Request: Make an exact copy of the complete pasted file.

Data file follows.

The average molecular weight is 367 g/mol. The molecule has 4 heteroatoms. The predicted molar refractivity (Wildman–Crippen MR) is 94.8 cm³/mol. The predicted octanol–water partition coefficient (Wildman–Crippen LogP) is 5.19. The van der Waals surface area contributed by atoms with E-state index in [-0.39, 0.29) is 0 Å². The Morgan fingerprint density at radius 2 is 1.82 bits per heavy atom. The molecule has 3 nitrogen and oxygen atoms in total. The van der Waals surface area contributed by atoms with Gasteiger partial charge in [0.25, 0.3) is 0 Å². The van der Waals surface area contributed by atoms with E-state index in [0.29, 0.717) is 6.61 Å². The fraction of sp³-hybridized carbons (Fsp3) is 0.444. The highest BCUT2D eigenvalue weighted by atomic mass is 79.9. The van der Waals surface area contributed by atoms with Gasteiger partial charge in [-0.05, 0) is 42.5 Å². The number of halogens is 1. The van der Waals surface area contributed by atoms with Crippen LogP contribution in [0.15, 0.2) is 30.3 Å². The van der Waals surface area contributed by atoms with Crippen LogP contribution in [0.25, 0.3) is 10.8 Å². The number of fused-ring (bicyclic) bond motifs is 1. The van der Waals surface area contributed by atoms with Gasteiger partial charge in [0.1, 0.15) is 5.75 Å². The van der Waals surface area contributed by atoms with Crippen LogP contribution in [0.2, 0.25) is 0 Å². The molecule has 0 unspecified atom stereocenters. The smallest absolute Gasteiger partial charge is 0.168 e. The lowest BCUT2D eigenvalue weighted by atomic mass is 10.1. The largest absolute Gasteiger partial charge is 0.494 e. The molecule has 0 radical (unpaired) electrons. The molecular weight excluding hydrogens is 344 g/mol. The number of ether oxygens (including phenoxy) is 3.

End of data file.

The average molecular weight is 367 g/mol. The molecule has 4 heteroatoms. The predicted molar refractivity (Wildman–Crippen MR) is 94.8 cm³/mol. The predicted octanol–water partition coefficient (Wildman–Crippen LogP) is 5.19. The van der Waals surface area contributed by atoms with E-state index in [-0.39, 0.29) is 0 Å². The Morgan fingerprint density at radius 2 is 1.82 bits per heavy atom. The molecule has 3 nitrogen and oxygen atoms in total. The van der Waals surface area contributed by atoms with Gasteiger partial charge in [0.25, 0.3) is 0 Å². The van der Waals surface area contributed by atoms with E-state index in [0.29, 0.717) is 6.61 Å². The fraction of sp³-hybridized carbons (Fsp3) is 0.444. The highest BCUT2D eigenvalue weighted by atomic mass is 79.9. The van der Waals surface area contributed by atoms with Gasteiger partial charge in [-0.05, 0) is 42.5 Å². The number of halogens is 1. The van der Waals surface area contributed by atoms with Crippen LogP contribution in [0.15, 0.2) is 30.3 Å². The van der Waals surface area contributed by atoms with Crippen LogP contribution in [0.25, 0.3) is 10.8 Å². The number of fused-ring (bicyclic) bond motifs is 1. The van der Waals surface area contributed by atoms with Gasteiger partial charge in [0.1, 0.15) is 5.75 Å². The van der Waals surface area contributed by atoms with Crippen LogP contribution in [0.2, 0.25) is 0 Å². The molecule has 0 unspecified atom stereocenters. The smallest absolute Gasteiger partial charge is 0.168 e. The lowest BCUT2D eigenvalue weighted by atomic mass is 10.1. The largest absolute Gasteiger partial charge is 0.494 e. The molecule has 0 radical (unpaired) electrons. The molecular weight excluding hydrogens is 344 g/mol. The number of ether oxygens (including phenoxy) is 3.